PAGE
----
Helping vulnerable families in Bankstown
The Australian Government is working to help vulnerable families in Bankstown with a range of new programs, including through the introduction of income management.
Income management helps families ensure their welfare payments are spent in the best interests of children.
It ensures that money is available for life essentials, and provides a tool to stabilise people’s circumstances and ease immediate financial stress.
Bankstown is one of five locations around Australia chosen to have income management rolled out, based on a number of factors, including unemployment, skills gaps, the numbers of people relying on welfare payments as their primary source of income and the length of time recipients have been receiving income support payments.
The Minister for Families, Housing, Community Services and Indigenous Affairs Jenny Macklin said it was important people in Bankstown understand how income management will work in their community.
“The model of income management that will be introduced in Bankstown is similar to the one that has been operating in Western Australia since 2008,” Ms Macklin said.
“More than 1,000 people are now participating in the income management in Western Australia.
“Almost 800 of those people have volunteered to be part of income management. And around 200 people were referred to income management by child protection authorities.
“An evaluation of people participating in the trial in Western Australia found most respondents said that income management had improved their lives and those of their families.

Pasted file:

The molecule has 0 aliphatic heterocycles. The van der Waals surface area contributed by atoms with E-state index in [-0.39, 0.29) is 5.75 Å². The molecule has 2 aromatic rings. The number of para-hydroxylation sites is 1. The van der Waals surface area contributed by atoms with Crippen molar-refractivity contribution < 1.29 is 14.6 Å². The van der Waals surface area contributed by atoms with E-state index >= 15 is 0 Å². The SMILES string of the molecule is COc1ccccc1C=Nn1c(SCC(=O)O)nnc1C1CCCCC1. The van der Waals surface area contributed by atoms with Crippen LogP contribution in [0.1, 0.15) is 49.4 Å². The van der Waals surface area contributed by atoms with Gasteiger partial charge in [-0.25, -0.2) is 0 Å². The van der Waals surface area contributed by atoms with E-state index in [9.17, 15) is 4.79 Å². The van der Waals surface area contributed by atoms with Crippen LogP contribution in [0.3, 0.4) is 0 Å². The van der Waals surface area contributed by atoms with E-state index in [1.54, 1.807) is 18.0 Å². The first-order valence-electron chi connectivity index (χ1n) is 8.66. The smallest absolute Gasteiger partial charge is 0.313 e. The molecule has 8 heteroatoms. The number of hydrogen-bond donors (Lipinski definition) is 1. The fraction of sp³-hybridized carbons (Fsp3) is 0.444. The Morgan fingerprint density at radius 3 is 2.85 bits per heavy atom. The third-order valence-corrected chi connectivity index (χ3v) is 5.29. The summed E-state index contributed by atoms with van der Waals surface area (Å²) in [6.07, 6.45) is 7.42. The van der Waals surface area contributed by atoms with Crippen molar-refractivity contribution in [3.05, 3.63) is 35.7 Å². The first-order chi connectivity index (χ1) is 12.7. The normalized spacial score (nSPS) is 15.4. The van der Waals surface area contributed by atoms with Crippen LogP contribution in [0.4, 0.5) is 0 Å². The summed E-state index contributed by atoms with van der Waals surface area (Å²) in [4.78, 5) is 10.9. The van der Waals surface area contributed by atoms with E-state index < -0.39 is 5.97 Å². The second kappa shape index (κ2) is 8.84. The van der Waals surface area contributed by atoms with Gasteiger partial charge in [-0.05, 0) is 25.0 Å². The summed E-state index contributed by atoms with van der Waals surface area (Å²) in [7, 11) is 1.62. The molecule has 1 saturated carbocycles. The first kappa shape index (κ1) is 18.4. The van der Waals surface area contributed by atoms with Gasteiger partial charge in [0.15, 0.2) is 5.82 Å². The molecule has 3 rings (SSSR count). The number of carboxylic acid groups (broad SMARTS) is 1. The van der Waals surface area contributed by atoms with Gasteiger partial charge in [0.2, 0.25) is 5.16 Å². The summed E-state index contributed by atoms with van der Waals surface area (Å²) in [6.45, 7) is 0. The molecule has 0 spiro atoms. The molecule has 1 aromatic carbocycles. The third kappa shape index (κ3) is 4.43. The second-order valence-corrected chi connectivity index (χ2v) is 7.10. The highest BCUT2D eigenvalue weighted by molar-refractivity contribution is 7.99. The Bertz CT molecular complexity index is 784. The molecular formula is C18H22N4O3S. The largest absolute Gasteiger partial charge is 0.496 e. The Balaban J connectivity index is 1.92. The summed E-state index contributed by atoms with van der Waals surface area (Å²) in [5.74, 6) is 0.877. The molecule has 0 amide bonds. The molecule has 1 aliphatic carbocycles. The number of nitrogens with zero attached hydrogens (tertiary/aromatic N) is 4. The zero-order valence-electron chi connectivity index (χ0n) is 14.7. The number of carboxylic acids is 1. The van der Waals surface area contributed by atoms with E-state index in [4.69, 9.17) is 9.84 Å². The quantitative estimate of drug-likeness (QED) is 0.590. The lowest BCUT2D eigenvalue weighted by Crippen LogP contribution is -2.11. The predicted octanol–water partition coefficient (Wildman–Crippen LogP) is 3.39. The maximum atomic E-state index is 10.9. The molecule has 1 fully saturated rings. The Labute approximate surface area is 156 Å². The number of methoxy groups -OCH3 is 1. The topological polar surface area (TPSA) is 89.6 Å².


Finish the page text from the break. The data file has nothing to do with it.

“Income management is non-discriminatory and is not targeted at Aboriginal people. People on income management do not have to queue separately at shops and Centrelink will not take away people’s ability to set their own budget,” Ms Macklin said.
In Bankstown from 1 July 2012, income management will apply to vulnerable families and individuals including:
- people referred for income management by state or territory child protection authorities where children are being neglected or are at risk;
- people assessed by Centrelink social workers as being vulnerable to factors including financial crisis which could include people who are at risk of homelessness due to rental arrears; and
- people who volunteer for income management.
For those people who volunteer for income management and those people who are assessed by social workers as being vulnerable, fifty per cent of their welfare payments are set aside for basic necessities.
Under child protection income management, seventy per cent of parents’ welfare payments are set aside to be spent on the necessities of life such as food, housing, utilities, clothing, and medical care.
More information about income management can be found at: http://www.fahcsia.gov.au/our-responsibilities/families-and-children/publications-articles/income-management-fact-sheets.